As the internet has become part of our daily lives, online fraud has increased - from email scams to fake holiday sites to identity fraud. Read the information and advice from Hampshire Constabulary on how to protect yourself from these types of scams.
Hampshire Bobby Scheme also have a Cyber Bobby Scheme that provides free home visits to give guidance about basic IT security and how to avoid being affected by a cyber crime. This service is available to over 65s, anyone over 18 who is disabled, or anyone who has been a previous victim of cyber crime.
There is a wide range of equipment that can help you if you are struggling with mobility issues or with tasks around the house. See our Equipment and Adaptations section.
You may already use email, social media and instant messaging to stay engaged with family and friends. But have you explored technology which can make life easier?
There is a vast range of monitoring and alert equipment that can help to support you to remain independent in your own home and even when you are out in the community. This is also sometimes known as ‘telecare’. It includes pendant alarms, sensors, GPS trackers and much more.
If you have invested in WiFi connection, there is a huge range of apps available, to use on smartphones or tablets, which can help you. For example:
You could also use a ‘virtual assistant’ like Amazon Alexa. You can download the app and use it on your phone or tablet, or even with a separate speaker. You can then ask it questions, get it to set reminders, play your favourite music and much more.
Smart home devices
Smart technology can help you improve your home environment in a variety of ways.
For example, you could consider investing in wireless thermostats, lighting and security systems that connect to your smartphone through easy-to-use apps. With a few taps on your touch screen, you can check the locks, turn on the lights and adjust the temperature from miles away.
Watch our short video for top tips to help you stay steady on your feet and prevent falls.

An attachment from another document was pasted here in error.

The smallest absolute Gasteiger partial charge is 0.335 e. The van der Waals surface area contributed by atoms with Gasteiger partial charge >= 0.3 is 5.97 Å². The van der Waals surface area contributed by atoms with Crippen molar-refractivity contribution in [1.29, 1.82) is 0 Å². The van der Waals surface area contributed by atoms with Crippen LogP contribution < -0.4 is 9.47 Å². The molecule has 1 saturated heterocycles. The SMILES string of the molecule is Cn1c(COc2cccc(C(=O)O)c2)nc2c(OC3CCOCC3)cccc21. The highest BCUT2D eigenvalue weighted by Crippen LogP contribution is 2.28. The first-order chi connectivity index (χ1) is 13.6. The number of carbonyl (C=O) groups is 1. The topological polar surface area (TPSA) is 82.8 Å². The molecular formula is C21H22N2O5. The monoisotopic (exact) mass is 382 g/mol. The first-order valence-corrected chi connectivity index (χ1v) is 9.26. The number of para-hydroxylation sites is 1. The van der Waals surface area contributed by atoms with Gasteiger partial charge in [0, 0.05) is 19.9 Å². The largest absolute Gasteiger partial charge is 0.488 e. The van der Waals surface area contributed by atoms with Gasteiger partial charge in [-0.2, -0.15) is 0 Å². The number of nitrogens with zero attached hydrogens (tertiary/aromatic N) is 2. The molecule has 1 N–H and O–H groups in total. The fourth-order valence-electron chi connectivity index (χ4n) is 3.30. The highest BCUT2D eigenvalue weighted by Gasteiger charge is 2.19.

Fitness is important at every age, but especially so as we get older. As we age, we begin losing muscle strength and become more prone to falls. Around 1 in 3 adults over 65 currently have at least one fall a year. Depending on the severity of the injury, one fall can greatly impact independence.
By engaging in regular, low-impact exercise you can reduce muscle loss and stave off disease. Try daily walks, water aerobics, a round of golf or tai chi.
If you cannot get out or have reduced mobility:
If you have had a fall in the last three months you may be eligible for support through the NHS, which can include NHS balance classes. Please talk to your GP about local NHS falls services in your area.
Falls Assistant - falls self-assessment, support and advice
It sounds obvious but having a balanced diet is crucial for good health and energy and to prevent illness. Staying hydrated is also important, particularly for older people for whom dehydration can cause serious health problems.See the "Eating well" and "Staying hydrated" sections of our Health and wellbeing page.
You are more prone to foot problems as you get older so it is very important to take care of your feet. See the advice from Age UK .
Depending on where you live and any conditions you have (such as diabetes and rheumatoid arthritis), it may be possible to have routine podiatry (also known as chiropody) treatment on the NHS. You should speak to your GP about this.
If you do not qualify for free treatment, you can search for a podiatrist (chiropodist) in your area on the College of Podiatry website or telephone 0207 234 8620.
Some community organisations, such as Age UK, offer foot care and toenail cutting services.
If you want to stay independent at home, you will want to ensure that your home is secure, safe and easy to move around by yourself. Simple adjustments such as installing hand rails on the walls or changes in the bathroom, such as a wet room, can make a huge difference.
The NHS has useful advice about removing trip hazards in your home to prevent falls.
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Page Reference: Staying connected and independent